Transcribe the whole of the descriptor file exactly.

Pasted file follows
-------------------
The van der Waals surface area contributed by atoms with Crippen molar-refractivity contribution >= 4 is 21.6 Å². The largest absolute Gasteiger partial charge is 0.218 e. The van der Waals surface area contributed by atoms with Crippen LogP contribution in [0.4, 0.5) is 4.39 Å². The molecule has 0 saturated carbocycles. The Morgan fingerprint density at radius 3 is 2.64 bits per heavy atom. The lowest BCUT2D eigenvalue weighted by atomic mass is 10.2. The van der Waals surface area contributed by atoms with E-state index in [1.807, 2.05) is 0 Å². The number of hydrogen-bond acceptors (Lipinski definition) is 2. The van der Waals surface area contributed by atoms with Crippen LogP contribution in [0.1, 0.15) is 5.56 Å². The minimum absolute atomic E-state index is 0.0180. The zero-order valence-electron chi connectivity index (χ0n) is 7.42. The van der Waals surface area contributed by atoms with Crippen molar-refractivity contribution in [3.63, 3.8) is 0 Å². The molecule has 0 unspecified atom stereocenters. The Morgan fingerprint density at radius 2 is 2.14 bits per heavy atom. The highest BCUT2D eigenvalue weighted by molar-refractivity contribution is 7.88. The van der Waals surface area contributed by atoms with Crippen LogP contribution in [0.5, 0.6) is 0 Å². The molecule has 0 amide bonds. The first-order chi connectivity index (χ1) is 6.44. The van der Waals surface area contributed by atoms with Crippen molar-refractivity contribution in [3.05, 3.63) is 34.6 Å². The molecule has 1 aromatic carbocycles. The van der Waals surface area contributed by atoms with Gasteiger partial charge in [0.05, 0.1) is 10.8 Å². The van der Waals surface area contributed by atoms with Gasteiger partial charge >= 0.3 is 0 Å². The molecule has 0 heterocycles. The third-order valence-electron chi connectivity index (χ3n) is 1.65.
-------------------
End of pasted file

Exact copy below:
The van der Waals surface area contributed by atoms with Crippen molar-refractivity contribution >= 4 is 21.6 Å². The largest absolute Gasteiger partial charge is 0.218 e. The van der Waals surface area contributed by atoms with Crippen LogP contribution in [0.4, 0.5) is 4.39 Å². The molecule has 0 saturated carbocycles. The Morgan fingerprint density at radius 3 is 2.64 bits per heavy atom. The lowest BCUT2D eigenvalue weighted by atomic mass is 10.2. The van der Waals surface area contributed by atoms with E-state index in [1.807, 2.05) is 0 Å². The number of hydrogen-bond acceptors (Lipinski definition) is 2. The van der Waals surface area contributed by atoms with Crippen LogP contribution in [0.1, 0.15) is 5.56 Å². The minimum absolute atomic E-state index is 0.0180. The zero-order valence-electron chi connectivity index (χ0n) is 7.42. The van der Waals surface area contributed by atoms with Crippen molar-refractivity contribution in [3.63, 3.8) is 0 Å². The molecule has 0 unspecified atom stereocenters. The Morgan fingerprint density at radius 2 is 2.14 bits per heavy atom. The highest BCUT2D eigenvalue weighted by molar-refractivity contribution is 7.88. The van der Waals surface area contributed by atoms with Crippen LogP contribution in [0.5, 0.6) is 0 Å². The molecule has 0 amide bonds. The first-order chi connectivity index (χ1) is 6.44. The van der Waals surface area contributed by atoms with Crippen molar-refractivity contribution in [3.05, 3.63) is 34.6 Å². The molecule has 1 aromatic carbocycles. The van der Waals surface area contributed by atoms with Gasteiger partial charge in [0.05, 0.1) is 10.8 Å². The van der Waals surface area contributed by atoms with Gasteiger partial charge >= 0.3 is 0 Å². The molecule has 0 heterocycles. The third-order valence-electron chi connectivity index (χ3n) is 1.65.